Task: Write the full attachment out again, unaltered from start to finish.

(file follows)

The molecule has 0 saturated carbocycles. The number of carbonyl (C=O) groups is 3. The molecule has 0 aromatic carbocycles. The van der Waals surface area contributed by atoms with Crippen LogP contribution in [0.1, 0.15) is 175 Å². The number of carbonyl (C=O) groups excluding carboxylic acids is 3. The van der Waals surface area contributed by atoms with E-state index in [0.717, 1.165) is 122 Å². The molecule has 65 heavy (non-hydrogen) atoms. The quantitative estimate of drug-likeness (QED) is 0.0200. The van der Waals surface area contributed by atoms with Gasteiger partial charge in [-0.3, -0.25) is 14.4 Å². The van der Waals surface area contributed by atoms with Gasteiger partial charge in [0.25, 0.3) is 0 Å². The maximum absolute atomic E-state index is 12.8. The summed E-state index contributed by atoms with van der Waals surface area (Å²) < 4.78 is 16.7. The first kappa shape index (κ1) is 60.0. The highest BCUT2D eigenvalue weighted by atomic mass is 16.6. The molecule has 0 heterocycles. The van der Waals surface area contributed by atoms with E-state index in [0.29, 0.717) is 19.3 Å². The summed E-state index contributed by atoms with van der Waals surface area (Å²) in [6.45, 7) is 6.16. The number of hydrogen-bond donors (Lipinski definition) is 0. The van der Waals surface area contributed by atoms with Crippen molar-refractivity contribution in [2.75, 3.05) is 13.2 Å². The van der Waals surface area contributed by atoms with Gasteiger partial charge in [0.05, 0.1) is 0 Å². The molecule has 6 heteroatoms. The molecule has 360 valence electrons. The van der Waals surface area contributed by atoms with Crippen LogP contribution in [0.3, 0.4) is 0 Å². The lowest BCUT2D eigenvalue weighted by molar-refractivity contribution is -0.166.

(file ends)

The molecule has 0 saturated carbocycles. The number of carbonyl (C=O) groups is 3. The molecule has 0 aromatic carbocycles. The van der Waals surface area contributed by atoms with Crippen LogP contribution in [0.1, 0.15) is 175 Å². The number of carbonyl (C=O) groups excluding carboxylic acids is 3. The van der Waals surface area contributed by atoms with E-state index in [0.717, 1.165) is 122 Å². The molecule has 65 heavy (non-hydrogen) atoms. The quantitative estimate of drug-likeness (QED) is 0.0200. The van der Waals surface area contributed by atoms with Gasteiger partial charge in [-0.3, -0.25) is 14.4 Å². The van der Waals surface area contributed by atoms with Gasteiger partial charge in [0.25, 0.3) is 0 Å². The maximum absolute atomic E-state index is 12.8. The summed E-state index contributed by atoms with van der Waals surface area (Å²) < 4.78 is 16.7. The first kappa shape index (κ1) is 60.0. The highest BCUT2D eigenvalue weighted by atomic mass is 16.6. The molecule has 0 heterocycles. The van der Waals surface area contributed by atoms with E-state index in [0.29, 0.717) is 19.3 Å². The summed E-state index contributed by atoms with van der Waals surface area (Å²) in [6.45, 7) is 6.16. The number of hydrogen-bond donors (Lipinski definition) is 0. The van der Waals surface area contributed by atoms with Crippen molar-refractivity contribution in [2.75, 3.05) is 13.2 Å². The van der Waals surface area contributed by atoms with Gasteiger partial charge in [0.05, 0.1) is 0 Å². The molecule has 6 heteroatoms. The molecule has 360 valence electrons. The van der Waals surface area contributed by atoms with Crippen LogP contribution in [0.3, 0.4) is 0 Å². The lowest BCUT2D eigenvalue weighted by molar-refractivity contribution is -0.166.